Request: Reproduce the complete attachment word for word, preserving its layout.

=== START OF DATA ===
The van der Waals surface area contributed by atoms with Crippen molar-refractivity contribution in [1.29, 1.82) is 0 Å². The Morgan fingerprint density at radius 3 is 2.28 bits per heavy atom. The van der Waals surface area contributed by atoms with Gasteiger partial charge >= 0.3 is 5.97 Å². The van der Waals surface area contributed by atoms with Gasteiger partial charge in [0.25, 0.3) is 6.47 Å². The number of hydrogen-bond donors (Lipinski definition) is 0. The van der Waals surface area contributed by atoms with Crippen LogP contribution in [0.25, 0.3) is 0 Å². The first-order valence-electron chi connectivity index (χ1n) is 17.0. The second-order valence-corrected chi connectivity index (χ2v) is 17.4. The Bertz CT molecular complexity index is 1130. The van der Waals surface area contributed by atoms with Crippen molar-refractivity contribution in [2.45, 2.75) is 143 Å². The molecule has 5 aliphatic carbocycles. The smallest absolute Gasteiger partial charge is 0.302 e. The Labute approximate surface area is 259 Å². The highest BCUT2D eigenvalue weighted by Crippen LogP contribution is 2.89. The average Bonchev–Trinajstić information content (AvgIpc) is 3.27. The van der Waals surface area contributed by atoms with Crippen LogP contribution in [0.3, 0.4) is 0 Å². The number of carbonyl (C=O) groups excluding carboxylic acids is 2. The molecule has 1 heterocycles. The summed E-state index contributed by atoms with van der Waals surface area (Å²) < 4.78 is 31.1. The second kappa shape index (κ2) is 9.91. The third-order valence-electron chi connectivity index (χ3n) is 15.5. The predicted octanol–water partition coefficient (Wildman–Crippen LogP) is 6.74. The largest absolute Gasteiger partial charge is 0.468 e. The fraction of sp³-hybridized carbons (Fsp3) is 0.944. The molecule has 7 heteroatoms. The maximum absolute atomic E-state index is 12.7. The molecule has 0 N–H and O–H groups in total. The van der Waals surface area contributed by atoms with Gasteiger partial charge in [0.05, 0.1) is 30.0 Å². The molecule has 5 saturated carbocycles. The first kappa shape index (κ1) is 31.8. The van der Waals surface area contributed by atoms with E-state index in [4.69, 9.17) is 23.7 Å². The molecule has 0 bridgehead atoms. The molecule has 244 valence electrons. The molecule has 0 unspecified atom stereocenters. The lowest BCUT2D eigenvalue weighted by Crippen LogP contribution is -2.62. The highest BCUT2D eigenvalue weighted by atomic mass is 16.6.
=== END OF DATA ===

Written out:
The van der Waals surface area contributed by atoms with Crippen molar-refractivity contribution in [1.29, 1.82) is 0 Å². The Morgan fingerprint density at radius 3 is 2.28 bits per heavy atom. The van der Waals surface area contributed by atoms with Gasteiger partial charge >= 0.3 is 5.97 Å². The van der Waals surface area contributed by atoms with Gasteiger partial charge in [0.25, 0.3) is 6.47 Å². The number of hydrogen-bond donors (Lipinski definition) is 0. The van der Waals surface area contributed by atoms with Crippen LogP contribution in [0.25, 0.3) is 0 Å². The first-order valence-electron chi connectivity index (χ1n) is 17.0. The second-order valence-corrected chi connectivity index (χ2v) is 17.4. The Bertz CT molecular complexity index is 1130. The van der Waals surface area contributed by atoms with Crippen molar-refractivity contribution in [2.45, 2.75) is 143 Å². The molecule has 5 aliphatic carbocycles. The smallest absolute Gasteiger partial charge is 0.302 e. The Labute approximate surface area is 259 Å². The highest BCUT2D eigenvalue weighted by Crippen LogP contribution is 2.89. The average Bonchev–Trinajstić information content (AvgIpc) is 3.27. The van der Waals surface area contributed by atoms with Crippen LogP contribution in [0.3, 0.4) is 0 Å². The number of carbonyl (C=O) groups excluding carboxylic acids is 2. The molecule has 1 heterocycles. The summed E-state index contributed by atoms with van der Waals surface area (Å²) < 4.78 is 31.1. The second kappa shape index (κ2) is 9.91. The third-order valence-electron chi connectivity index (χ3n) is 15.5. The predicted octanol–water partition coefficient (Wildman–Crippen LogP) is 6.74. The largest absolute Gasteiger partial charge is 0.468 e. The fraction of sp³-hybridized carbons (Fsp3) is 0.944. The molecule has 7 heteroatoms. The maximum absolute atomic E-state index is 12.7. The molecule has 0 N–H and O–H groups in total. The van der Waals surface area contributed by atoms with Gasteiger partial charge in [0.05, 0.1) is 30.0 Å². The molecule has 5 saturated carbocycles. The first kappa shape index (κ1) is 31.8. The van der Waals surface area contributed by atoms with E-state index in [4.69, 9.17) is 23.7 Å². The molecule has 0 bridgehead atoms. The molecule has 244 valence electrons. The molecule has 0 unspecified atom stereocenters. The lowest BCUT2D eigenvalue weighted by Crippen LogP contribution is -2.62. The highest BCUT2D eigenvalue weighted by atomic mass is 16.6.